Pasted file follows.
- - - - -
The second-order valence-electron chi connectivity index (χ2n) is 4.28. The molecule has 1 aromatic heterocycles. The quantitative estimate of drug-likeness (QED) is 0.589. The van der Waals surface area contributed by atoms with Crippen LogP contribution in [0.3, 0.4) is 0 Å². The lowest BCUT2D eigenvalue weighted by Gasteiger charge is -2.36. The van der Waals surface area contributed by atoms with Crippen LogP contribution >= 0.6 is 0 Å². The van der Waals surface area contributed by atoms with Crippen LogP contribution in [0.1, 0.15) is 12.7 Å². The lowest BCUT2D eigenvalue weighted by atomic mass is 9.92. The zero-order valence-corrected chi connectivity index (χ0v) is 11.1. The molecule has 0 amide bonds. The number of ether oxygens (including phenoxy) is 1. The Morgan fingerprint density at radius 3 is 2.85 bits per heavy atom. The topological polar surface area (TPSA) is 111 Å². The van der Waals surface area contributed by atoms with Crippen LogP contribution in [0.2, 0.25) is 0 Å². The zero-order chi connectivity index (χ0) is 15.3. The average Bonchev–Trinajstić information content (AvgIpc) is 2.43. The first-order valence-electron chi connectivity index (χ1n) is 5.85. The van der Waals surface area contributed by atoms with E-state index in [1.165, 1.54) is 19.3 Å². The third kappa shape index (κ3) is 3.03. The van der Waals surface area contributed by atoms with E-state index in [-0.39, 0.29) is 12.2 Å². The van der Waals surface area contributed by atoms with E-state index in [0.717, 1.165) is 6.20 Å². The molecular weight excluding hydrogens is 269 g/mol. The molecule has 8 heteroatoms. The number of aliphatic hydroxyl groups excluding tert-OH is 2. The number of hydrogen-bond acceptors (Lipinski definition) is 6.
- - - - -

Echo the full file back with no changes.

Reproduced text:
The second-order valence-electron chi connectivity index (χ2n) is 4.28. The molecule has 1 aromatic heterocycles. The quantitative estimate of drug-likeness (QED) is 0.589. The van der Waals surface area contributed by atoms with Crippen LogP contribution in [0.3, 0.4) is 0 Å². The lowest BCUT2D eigenvalue weighted by Gasteiger charge is -2.36. The van der Waals surface area contributed by atoms with Crippen LogP contribution >= 0.6 is 0 Å². The van der Waals surface area contributed by atoms with Crippen LogP contribution in [0.1, 0.15) is 12.7 Å². The lowest BCUT2D eigenvalue weighted by atomic mass is 9.92. The zero-order valence-corrected chi connectivity index (χ0v) is 11.1. The molecule has 0 amide bonds. The number of ether oxygens (including phenoxy) is 1. The Morgan fingerprint density at radius 3 is 2.85 bits per heavy atom. The topological polar surface area (TPSA) is 111 Å². The van der Waals surface area contributed by atoms with Crippen LogP contribution in [0.2, 0.25) is 0 Å². The zero-order chi connectivity index (χ0) is 15.3. The average Bonchev–Trinajstić information content (AvgIpc) is 2.43. The first-order valence-electron chi connectivity index (χ1n) is 5.85. The van der Waals surface area contributed by atoms with E-state index in [1.165, 1.54) is 19.3 Å². The third kappa shape index (κ3) is 3.03. The van der Waals surface area contributed by atoms with E-state index in [-0.39, 0.29) is 12.2 Å². The van der Waals surface area contributed by atoms with E-state index in [0.717, 1.165) is 6.20 Å². The molecular weight excluding hydrogens is 269 g/mol. The molecule has 8 heteroatoms. The number of aliphatic hydroxyl groups excluding tert-OH is 2. The number of hydrogen-bond acceptors (Lipinski definition) is 6.